Close to 60% think it will definitely grow as a Gaming platform. Soon it’s time for the GDC in March and Valve should disclose more about its plans for its Steam Machines… which is believe to be the best way to drive Linux adoption in the world of Gaming at this stage. Talking about Steam Machines, here’s what the community thought about them…
There’s still some healthy dose of skepticism (more than 20% don’t see the point of it), but overall the feeling is enthusiastic. While I support Valve’s initiative, I am unsure as well as how good or successful it will prove to be, so I’m cautiously watching how the situation unfolds.
The Dragonbox Pyra is the successor of the Open Pandora. It’s not out yet, but it’s expected to hit the market in late 2015 (Date TBD at this stage). Many people actually follow its progress among the respondents:
Close to 85% following the project very closely. That’s a strong attention given to that new device, and for a good reason: it should be better in all aspects compared to the Pandora.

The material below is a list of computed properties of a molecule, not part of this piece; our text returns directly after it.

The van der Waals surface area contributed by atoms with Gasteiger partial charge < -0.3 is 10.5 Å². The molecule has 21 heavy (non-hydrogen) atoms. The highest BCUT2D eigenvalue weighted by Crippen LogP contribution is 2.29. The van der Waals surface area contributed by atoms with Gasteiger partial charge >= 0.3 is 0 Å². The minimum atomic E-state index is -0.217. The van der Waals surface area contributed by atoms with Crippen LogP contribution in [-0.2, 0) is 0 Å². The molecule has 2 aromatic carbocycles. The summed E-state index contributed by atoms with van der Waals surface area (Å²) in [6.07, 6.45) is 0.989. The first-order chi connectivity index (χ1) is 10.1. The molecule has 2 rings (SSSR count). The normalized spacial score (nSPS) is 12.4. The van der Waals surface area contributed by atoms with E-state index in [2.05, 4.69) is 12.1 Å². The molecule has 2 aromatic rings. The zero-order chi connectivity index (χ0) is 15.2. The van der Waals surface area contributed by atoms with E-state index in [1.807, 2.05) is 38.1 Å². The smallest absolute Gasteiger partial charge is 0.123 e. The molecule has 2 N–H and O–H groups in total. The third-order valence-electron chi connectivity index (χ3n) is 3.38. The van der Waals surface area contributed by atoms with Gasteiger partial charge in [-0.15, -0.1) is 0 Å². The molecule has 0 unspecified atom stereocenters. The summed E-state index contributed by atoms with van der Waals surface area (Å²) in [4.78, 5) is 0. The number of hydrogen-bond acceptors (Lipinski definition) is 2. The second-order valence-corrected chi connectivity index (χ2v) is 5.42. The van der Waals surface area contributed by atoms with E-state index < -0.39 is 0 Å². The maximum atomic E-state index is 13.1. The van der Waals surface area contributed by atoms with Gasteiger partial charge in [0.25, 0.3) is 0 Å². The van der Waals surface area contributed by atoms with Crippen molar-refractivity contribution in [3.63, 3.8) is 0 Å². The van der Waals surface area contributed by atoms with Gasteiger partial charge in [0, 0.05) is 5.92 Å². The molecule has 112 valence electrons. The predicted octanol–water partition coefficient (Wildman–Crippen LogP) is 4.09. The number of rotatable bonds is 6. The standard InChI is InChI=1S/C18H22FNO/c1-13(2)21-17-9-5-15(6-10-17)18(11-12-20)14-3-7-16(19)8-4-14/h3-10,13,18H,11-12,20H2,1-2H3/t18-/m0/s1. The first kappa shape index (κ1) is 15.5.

While the price is still unknown, there is already a strong Purchase Intent for the Pyra:
If we take a look at the purchase intent as Top 2 Box (Definitely and Probably) we get about 84.5% of people who are positive about buying a Pyra. That’s a very high ratio of positive purchase intent, in my experience. I took a look at whether the budget constraints had any influence on that purchase intent, and they actually do:
– most Budget Constrained Folks (Top2): 80% of them were in the Top 2 Purchase Intent, with an average purchase intention of 83.7 out of 100.
– Least Budget Constrained Folks (Bot2): 90% in them where in the Top 2 Purchase Intent, with an average purchase intention of 88.5 out of 100.